Monday, June 22, 2009

colour and color

I do hate it when the jurors in a quilt show give a prize for “best use of colour” to some quilt that has a million different colours on it: “Most use of color” might be a more apt designation!  Using more different hues than anyone else does not constitute good color practice!  Think about it in terms of interior design – only one thing worse than beige beige beige is red yellow green blue brown and pink in one room!!

In the same way that a composition is strengthened by harmony within shapes/lines and textures, so is color harmony something to be sought.  I know because I’ve been struggling with it this weekend on the piece I’m working on now!!dog

Not this one…this is a “dog” (apologies to all real canines!) that I made about 15 years ago now – I definitely should have got the “most use of colour prize” for this one!  as well as “most use of different shapes”!!!  I have pink and red and orange and yellow and purple and turquoise and ultramarine and brown and black and white!  This is an example of what not to do!  I do have some awful dingy beige beige pieces that were before I started painting, dyeing and printing my own fabric.

I wouldn’t have struggled quite so much this last w/e if I had taken my own advice and worked out the colour scheme I was going to use aforehand.  I think it’s a great idea if you can discipline yourself (sadly something I’m not very good about!) to cut a small swatch off every fabric you own (that’s a different color) and work out a scheme from the swatches.  I usually do this with the whole chunk of fabric which means the studio looks like a tornado came through flinging fabric into the air.  But the process a WYSIWYG one – you can’t decide colour schemes from words, you have to do it from the actual color.

As most of us know there are really a limited number of generic colour schemes: monochromatic (one color), analogous (several adjacent colours on the colour wheel) and complementary (colours opposite to one another on the wheel). (split complementary is the same only you add the colors adjacent to the opposites).  Yes you CAN take 4 colours that form a square or rectangle on the wheel but it’s difficult to make a harmonious scheme doing that.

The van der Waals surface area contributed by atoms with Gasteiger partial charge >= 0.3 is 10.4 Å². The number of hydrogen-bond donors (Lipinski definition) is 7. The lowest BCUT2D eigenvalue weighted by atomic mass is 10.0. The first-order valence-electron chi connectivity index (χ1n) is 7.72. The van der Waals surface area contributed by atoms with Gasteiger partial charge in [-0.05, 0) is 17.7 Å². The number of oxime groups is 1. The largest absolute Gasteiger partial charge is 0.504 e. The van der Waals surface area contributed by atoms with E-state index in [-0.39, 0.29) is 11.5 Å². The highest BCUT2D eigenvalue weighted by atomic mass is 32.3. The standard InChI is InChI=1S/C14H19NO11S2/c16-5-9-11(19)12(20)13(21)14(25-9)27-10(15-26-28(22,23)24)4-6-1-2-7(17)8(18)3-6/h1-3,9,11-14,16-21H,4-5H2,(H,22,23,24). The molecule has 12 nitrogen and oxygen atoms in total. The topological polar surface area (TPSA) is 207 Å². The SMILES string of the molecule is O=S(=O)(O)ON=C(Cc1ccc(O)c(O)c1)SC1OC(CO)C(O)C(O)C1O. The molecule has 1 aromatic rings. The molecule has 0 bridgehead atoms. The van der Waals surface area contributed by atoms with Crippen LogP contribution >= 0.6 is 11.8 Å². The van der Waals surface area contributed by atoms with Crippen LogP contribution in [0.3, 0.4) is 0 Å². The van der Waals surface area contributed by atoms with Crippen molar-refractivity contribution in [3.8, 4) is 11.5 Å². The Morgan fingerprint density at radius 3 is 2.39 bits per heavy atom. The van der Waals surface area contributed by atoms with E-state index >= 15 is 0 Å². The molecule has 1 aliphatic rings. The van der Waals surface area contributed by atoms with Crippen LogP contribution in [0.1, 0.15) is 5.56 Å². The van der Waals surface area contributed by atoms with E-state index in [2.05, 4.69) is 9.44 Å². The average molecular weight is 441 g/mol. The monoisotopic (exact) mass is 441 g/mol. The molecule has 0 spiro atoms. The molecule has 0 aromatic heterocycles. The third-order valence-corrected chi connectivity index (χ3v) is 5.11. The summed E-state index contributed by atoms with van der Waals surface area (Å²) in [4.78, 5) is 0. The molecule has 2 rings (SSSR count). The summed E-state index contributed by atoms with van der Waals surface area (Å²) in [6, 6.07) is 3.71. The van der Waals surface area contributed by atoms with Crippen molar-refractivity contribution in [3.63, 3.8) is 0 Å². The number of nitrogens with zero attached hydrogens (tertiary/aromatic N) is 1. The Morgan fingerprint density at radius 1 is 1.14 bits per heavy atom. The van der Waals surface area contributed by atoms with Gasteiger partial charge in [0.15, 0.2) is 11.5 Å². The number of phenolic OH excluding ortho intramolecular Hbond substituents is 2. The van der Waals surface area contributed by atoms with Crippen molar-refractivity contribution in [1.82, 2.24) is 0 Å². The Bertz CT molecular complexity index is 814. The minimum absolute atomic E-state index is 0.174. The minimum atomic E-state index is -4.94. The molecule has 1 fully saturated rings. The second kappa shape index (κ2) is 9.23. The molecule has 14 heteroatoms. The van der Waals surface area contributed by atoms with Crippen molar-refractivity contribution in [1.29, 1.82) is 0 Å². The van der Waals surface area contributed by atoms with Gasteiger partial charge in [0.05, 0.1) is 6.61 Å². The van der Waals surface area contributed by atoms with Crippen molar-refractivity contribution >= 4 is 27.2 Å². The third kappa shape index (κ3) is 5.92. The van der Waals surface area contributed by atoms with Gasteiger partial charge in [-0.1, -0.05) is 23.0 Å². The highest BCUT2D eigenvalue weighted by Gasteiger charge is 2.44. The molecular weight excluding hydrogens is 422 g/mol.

flora and ferra k

                           I love monochromatic – there’s nothing better for really giving a crisp result than one colour and white:  and I’ve used it a lot in my buildings series.

A monochromatic scheme is also great for setting a mood – I had a lady in class one time do a lovely icy glacier piece all in blues…I don’t have a picture sadly.  But here’s one I’ve done several all in greens giving a soft woodland mood.


And grey has been another favorite – grasping the softness of a misty morning:


    I spent a whole year on grey!! 

An analogous scheme gives a soft rich mood – 3 or four adjacent colours on the wheel can be  so luscious.  Think redorange/ red /red violet – how sumptuous!  Or turquoise/blue/blue violet – cool and marine.  Or yellow/yellow-orange/orange – so tangy and fresh!  Yes you can almost taste those colour schemes!  it’s good with an analogous scheme to add a touch of a complementary colour as a minor note, a 7th note!  This can really pull your eye to the focal point.  In the largely green piece above you can see how I’ve a tiny touch of pink in the windows..